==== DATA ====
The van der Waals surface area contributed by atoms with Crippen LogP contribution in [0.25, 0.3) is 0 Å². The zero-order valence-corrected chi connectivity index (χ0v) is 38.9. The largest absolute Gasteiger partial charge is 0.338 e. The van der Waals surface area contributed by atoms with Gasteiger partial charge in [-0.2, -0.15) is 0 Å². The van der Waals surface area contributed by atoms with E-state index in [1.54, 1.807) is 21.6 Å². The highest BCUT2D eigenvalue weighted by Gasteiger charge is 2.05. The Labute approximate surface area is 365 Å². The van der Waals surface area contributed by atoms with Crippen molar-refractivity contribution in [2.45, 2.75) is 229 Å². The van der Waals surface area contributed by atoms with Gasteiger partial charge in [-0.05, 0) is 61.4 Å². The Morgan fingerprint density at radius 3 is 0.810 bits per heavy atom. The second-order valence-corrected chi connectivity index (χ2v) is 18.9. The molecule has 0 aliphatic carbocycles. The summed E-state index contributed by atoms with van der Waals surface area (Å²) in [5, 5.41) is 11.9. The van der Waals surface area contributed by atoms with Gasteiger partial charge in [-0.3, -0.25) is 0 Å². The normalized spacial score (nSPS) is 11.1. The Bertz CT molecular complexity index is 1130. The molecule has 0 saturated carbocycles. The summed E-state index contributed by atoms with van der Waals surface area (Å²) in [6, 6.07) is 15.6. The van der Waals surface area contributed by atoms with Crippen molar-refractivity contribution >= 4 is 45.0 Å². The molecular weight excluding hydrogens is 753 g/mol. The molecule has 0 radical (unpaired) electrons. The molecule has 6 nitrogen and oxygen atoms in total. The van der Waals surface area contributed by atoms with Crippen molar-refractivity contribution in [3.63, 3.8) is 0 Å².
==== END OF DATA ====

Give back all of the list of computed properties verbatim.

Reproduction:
The van der Waals surface area contributed by atoms with Crippen LogP contribution in [0.25, 0.3) is 0 Å². The zero-order valence-corrected chi connectivity index (χ0v) is 38.9. The largest absolute Gasteiger partial charge is 0.338 e. The van der Waals surface area contributed by atoms with Gasteiger partial charge in [-0.2, -0.15) is 0 Å². The van der Waals surface area contributed by atoms with E-state index in [1.54, 1.807) is 21.6 Å². The highest BCUT2D eigenvalue weighted by Gasteiger charge is 2.05. The Labute approximate surface area is 365 Å². The van der Waals surface area contributed by atoms with Crippen molar-refractivity contribution in [2.45, 2.75) is 229 Å². The van der Waals surface area contributed by atoms with Gasteiger partial charge in [-0.05, 0) is 61.4 Å². The Morgan fingerprint density at radius 3 is 0.810 bits per heavy atom. The second-order valence-corrected chi connectivity index (χ2v) is 18.9. The molecule has 0 aliphatic carbocycles. The summed E-state index contributed by atoms with van der Waals surface area (Å²) in [5, 5.41) is 11.9. The van der Waals surface area contributed by atoms with Gasteiger partial charge in [-0.3, -0.25) is 0 Å². The normalized spacial score (nSPS) is 11.1. The Bertz CT molecular complexity index is 1130. The molecule has 0 saturated carbocycles. The summed E-state index contributed by atoms with van der Waals surface area (Å²) in [6, 6.07) is 15.6. The van der Waals surface area contributed by atoms with Crippen molar-refractivity contribution >= 4 is 45.0 Å². The molecular weight excluding hydrogens is 753 g/mol. The molecule has 0 radical (unpaired) electrons. The molecule has 6 nitrogen and oxygen atoms in total. The van der Waals surface area contributed by atoms with Crippen molar-refractivity contribution in [3.63, 3.8) is 0 Å².